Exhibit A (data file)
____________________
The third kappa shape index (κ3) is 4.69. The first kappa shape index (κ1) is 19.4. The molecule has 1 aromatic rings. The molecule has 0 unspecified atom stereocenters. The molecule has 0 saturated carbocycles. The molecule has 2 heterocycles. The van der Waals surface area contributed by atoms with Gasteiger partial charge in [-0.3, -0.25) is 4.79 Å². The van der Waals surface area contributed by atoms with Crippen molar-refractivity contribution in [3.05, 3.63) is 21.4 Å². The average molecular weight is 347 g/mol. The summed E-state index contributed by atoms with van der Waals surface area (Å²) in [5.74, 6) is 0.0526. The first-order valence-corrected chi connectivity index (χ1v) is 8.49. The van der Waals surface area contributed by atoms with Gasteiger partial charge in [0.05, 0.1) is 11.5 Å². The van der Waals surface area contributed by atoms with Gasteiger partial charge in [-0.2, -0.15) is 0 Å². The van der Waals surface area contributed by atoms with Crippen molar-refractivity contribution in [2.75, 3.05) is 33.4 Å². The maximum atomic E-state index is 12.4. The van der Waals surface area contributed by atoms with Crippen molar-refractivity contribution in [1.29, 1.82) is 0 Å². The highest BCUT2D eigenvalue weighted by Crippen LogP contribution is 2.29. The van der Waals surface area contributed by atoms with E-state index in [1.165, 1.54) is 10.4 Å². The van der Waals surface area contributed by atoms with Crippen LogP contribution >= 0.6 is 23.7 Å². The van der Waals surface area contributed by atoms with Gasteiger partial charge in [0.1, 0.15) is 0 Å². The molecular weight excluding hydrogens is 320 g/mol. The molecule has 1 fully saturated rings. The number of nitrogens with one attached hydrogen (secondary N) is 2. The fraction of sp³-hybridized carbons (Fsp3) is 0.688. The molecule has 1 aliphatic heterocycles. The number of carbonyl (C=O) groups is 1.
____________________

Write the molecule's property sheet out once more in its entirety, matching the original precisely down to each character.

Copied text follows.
The third kappa shape index (κ3) is 4.69. The first kappa shape index (κ1) is 19.4. The molecule has 1 aromatic rings. The molecule has 0 unspecified atom stereocenters. The molecule has 0 saturated carbocycles. The molecule has 2 heterocycles. The van der Waals surface area contributed by atoms with Gasteiger partial charge in [-0.3, -0.25) is 4.79 Å². The van der Waals surface area contributed by atoms with Crippen molar-refractivity contribution in [3.05, 3.63) is 21.4 Å². The average molecular weight is 347 g/mol. The summed E-state index contributed by atoms with van der Waals surface area (Å²) in [5.74, 6) is 0.0526. The first-order valence-corrected chi connectivity index (χ1v) is 8.49. The van der Waals surface area contributed by atoms with Gasteiger partial charge in [0.05, 0.1) is 11.5 Å². The van der Waals surface area contributed by atoms with Gasteiger partial charge in [-0.2, -0.15) is 0 Å². The van der Waals surface area contributed by atoms with Crippen molar-refractivity contribution in [2.75, 3.05) is 33.4 Å². The maximum atomic E-state index is 12.4. The van der Waals surface area contributed by atoms with Crippen molar-refractivity contribution in [1.29, 1.82) is 0 Å². The highest BCUT2D eigenvalue weighted by Crippen LogP contribution is 2.29. The van der Waals surface area contributed by atoms with E-state index in [1.165, 1.54) is 10.4 Å². The van der Waals surface area contributed by atoms with Crippen LogP contribution >= 0.6 is 23.7 Å². The van der Waals surface area contributed by atoms with Gasteiger partial charge in [0.1, 0.15) is 0 Å². The molecular weight excluding hydrogens is 320 g/mol. The molecule has 1 fully saturated rings. The number of nitrogens with one attached hydrogen (secondary N) is 2. The fraction of sp³-hybridized carbons (Fsp3) is 0.688. The molecule has 1 aliphatic heterocycles. The number of carbonyl (C=O) groups is 1.